Two new studies now show that aprepitant – the first in a new class of drugs that interfere with the vomiting reflex – can substantially reduce chemotherapy-associated nausea and vomiting in cancer patients treated with cisplatin, a common type of chemotherapy. Results of both Journal of Clinical Oncology studies, early release articles published online October 14, formed the basis of the U.S. Food and Drug Administrations approval of aprepitant in March 2003.
Aprepitant Combined with Standard Treatment for Nausea and Vomiting Helps Prevent These Symptoms Following Chemotherapy
The first study, led by Paul J. Hesketh, MD, at the Caritas St. Elizabeths Medical Center in Boston, found that adding aprepitant to the standard therapy to control nausea and vomiting could more effectively prevent these symptoms than the standard treatment alone. Nausea and vomiting were reduced both on the day that chemotherapy was given and, more importantly, in the several days that followed, when nausea and vomiting often occur.
Carrie Housman | EurekAlert!
Finnish research group discovers a new immune system regulator
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A newly developed laser technology has enabled physicists in the Laboratory for Attosecond Physics (jointly run by LMU Munich and the Max Planck Institute of Quantum Optics) to generate attosecond bursts of high-energy photons of unprecedented intensity. This has made it possible to observe the interaction of multiple photons in a single such pulse with electrons in the inner orbital shell of an atom.
In order to observe the ultrafast electron motion in the inner shells of atoms with short light pulses, the pulses must not only be ultrashort, but very...
A group of researchers led by Andrea Cavalleri at the Max Planck Institute for Structure and Dynamics of Matter (MPSD) in Hamburg has demonstrated a new method enabling precise measurements of the interatomic forces that hold crystalline solids together. The paper Probing the Interatomic Potential of Solids by Strong-Field Nonlinear Phononics, published online in Nature, explains how a terahertz-frequency laser pulse can drive very large deformations of the crystal.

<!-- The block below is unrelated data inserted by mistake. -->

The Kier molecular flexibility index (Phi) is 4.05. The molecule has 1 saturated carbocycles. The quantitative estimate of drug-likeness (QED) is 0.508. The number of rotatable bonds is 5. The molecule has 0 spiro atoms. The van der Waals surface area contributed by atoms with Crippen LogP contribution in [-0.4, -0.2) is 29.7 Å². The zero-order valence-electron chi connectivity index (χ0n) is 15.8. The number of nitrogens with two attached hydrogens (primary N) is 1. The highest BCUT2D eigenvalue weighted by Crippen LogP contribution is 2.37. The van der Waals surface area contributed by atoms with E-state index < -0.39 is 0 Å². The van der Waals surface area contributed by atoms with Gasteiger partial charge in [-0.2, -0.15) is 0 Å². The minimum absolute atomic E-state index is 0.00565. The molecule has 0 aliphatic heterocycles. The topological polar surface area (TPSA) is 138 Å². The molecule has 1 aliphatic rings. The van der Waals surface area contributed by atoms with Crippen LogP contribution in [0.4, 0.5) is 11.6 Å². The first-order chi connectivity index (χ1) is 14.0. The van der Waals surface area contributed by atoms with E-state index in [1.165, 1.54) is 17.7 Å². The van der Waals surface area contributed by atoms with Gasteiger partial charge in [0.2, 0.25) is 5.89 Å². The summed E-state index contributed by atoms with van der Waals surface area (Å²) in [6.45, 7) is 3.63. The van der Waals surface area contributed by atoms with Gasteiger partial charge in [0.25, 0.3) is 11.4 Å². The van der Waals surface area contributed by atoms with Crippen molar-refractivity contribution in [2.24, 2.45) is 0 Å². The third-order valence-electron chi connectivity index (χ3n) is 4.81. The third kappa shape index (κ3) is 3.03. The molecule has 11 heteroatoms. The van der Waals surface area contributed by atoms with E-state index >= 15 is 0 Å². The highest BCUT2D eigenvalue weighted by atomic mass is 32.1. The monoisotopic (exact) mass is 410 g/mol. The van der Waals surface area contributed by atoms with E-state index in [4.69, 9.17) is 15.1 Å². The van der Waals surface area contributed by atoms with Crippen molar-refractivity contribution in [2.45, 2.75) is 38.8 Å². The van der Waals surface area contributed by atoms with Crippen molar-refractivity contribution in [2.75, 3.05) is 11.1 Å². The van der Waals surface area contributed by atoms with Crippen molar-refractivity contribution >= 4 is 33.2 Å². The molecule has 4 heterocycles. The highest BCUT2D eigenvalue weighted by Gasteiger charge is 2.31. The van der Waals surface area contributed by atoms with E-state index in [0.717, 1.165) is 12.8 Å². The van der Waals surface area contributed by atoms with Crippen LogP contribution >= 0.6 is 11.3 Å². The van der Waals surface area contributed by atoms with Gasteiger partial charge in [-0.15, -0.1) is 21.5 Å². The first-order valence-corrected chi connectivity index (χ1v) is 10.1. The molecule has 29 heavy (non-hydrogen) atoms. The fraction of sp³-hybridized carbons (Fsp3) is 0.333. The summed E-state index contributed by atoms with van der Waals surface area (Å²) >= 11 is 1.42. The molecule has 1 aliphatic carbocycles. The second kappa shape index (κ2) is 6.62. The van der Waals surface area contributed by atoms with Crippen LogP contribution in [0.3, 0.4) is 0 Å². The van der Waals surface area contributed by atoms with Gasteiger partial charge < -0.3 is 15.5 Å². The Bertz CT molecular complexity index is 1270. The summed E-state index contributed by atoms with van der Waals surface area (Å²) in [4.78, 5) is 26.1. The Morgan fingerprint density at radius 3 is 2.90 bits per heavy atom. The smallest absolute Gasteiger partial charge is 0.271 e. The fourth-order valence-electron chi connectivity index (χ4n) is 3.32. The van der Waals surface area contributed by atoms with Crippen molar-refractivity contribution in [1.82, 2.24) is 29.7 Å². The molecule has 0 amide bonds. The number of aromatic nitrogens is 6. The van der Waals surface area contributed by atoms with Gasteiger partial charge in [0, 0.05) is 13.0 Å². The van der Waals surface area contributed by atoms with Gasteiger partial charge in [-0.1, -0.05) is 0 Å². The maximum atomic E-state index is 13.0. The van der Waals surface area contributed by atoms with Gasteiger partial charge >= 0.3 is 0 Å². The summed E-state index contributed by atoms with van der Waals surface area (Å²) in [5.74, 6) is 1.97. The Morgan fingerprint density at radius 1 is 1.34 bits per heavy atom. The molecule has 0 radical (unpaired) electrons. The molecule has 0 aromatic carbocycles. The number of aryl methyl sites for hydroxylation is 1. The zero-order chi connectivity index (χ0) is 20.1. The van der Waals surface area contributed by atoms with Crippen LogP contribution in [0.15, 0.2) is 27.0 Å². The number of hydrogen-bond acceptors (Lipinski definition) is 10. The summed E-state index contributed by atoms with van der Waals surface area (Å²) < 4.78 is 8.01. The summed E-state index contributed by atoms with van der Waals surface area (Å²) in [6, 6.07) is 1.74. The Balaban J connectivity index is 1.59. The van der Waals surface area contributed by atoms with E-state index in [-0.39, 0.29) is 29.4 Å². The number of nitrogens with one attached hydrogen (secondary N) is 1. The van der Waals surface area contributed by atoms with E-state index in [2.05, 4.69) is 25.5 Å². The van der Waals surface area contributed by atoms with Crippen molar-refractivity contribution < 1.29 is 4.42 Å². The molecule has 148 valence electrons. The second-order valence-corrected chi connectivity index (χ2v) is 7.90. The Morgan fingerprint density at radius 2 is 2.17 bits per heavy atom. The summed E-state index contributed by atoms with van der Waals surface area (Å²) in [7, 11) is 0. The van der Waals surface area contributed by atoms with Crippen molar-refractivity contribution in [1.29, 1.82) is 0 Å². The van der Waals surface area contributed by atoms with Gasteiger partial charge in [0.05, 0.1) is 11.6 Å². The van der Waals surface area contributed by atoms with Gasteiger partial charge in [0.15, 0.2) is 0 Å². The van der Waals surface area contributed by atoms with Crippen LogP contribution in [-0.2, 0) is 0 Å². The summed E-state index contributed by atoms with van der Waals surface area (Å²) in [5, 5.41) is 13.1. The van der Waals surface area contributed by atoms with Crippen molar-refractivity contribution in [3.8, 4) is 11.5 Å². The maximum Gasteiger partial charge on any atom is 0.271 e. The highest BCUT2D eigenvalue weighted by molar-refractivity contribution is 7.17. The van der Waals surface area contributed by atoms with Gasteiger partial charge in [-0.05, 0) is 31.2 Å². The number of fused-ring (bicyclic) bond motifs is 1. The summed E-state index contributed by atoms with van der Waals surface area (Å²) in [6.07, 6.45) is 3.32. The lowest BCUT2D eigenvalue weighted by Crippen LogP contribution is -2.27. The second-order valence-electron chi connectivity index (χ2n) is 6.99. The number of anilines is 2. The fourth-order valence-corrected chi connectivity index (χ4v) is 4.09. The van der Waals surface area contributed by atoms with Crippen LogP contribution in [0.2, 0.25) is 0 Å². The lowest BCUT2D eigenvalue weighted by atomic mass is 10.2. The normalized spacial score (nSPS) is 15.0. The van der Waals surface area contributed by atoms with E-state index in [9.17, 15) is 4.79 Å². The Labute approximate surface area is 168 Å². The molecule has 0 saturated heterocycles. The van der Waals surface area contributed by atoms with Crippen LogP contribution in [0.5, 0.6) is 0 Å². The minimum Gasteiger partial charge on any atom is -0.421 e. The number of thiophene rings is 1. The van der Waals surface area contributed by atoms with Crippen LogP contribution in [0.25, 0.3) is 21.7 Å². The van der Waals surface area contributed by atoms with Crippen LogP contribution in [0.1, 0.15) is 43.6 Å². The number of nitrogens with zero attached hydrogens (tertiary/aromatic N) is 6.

By measuring the highly unusual atomic trajectories under extreme electromagnetic transients, the MPSD group could reconstruct how rigid the atomic bonds are...
Quantum computers may one day solve algorithmic problems which even the biggest supercomputers today can’t manage. But how do you test a quantum computer to...
For the first time, a team of researchers at the Max-Planck Institute (MPI) for Polymer Research in Mainz, Germany, has succeeded in making an integrated circuit (IC) from just a monolayer of a semiconducting polymer via a bottom-up, self-assembly approach.
In the self-assembly process, the semiconducting polymer arranges itself into an ordered monolayer in a transistor. The transistors are binary switches used...
Breakthrough provides a new concept of the design of molecular motors, sensors and electricity generators at nanoscale
Researchers from the Institute of Organic Chemistry and Biochemistry of the CAS (IOCB Prague), Institute of Physics of the CAS (IP CAS) and Palacký University...
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23.02.2018 | Physics and Astronomy
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23.02.2018 | Physics and Astronomy